Article: article from journal or magazin.
Prospective and retrospective motion correction in diffusion magnetic resonance imaging of the human brain.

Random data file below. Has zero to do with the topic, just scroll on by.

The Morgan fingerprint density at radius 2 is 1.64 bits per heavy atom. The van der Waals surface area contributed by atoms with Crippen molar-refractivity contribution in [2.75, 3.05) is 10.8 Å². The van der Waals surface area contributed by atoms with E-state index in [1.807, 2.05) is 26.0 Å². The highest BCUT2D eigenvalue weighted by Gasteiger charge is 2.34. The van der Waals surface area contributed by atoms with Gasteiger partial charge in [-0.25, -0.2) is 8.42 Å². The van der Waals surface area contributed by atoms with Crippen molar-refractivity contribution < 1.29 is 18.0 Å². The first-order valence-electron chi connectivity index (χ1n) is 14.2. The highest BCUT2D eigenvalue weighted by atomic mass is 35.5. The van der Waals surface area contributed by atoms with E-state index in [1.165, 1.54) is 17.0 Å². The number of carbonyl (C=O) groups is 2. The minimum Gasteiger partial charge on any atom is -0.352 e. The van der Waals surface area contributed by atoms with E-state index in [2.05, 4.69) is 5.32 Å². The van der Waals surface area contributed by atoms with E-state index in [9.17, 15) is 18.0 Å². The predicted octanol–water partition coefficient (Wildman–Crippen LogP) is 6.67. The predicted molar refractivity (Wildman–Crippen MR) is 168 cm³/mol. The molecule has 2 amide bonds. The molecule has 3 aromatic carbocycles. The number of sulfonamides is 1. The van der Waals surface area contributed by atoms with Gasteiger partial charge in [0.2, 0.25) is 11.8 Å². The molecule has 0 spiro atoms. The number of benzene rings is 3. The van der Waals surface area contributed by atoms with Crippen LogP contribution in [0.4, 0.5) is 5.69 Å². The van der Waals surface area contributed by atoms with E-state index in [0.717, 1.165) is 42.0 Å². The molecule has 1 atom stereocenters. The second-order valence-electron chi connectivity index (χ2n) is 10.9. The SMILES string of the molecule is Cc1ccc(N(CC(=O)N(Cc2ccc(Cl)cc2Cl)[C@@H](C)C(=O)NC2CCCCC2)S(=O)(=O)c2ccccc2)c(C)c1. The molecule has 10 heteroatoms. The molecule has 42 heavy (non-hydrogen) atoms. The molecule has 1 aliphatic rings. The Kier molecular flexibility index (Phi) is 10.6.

Diffusion-weighting in magnetic resonance imaging (MRI) increases the sensitivity to molecular Brownian motion, providing insight in the micro-environment of the underlying tissue types and structures. At the same time, the diffusion weighting renders the scans sensitive to other motion, including bulk patient motion. Typically, several image volumes are needed to extract diffusion information, inducing also inter-volume motion susceptibility. Bulk motion is more likely during long acquisitions, as they appear in diffusion tensor, diffusion spectrum and q-ball imaging. Image registration methods are successfully used to correct for bulk motion in other MRI time series, but their performance in diffusion-weighted MRI is limited since diffusion weighting introduces strong signal and contrast changes between serial image volumes. In this work, we combine the capability of free induction decay (FID) navigators, providing information on object motion, with image registration methodology to prospectively--or optionally retrospectively--correct for motion in diffusion imaging of the human brain. Eight healthy subjects were instructed to perform small-scale voluntary head motion during clinical diffusion tensor imaging acquisitions. The implemented motion detection based on FID navigator signals is processed in real-time and provided an excellent detection performance of voluntary motion patterns even at a sub-millimetre scale (sensitivity≥92%, specificity>98%). Motion detection triggered an additional image volume acquisition with b=0 s/mm2 which was subsequently co-registered to a reference volume. In the prospective correction scenario, the calculated motion-parameters were applied to perform a real-time update of the gradient coordinate system to correct for the head movement. Quantitative analysis revealed that the motion correction implementation is capable to correct head motion in diffusion-weighted MRI to a level comparable to scans without voluntary head motion. The results indicate the potential of this method to improve image quality in diffusion-weighted MRI, a concept that can also be applied when highest diffusion weightings are performed.
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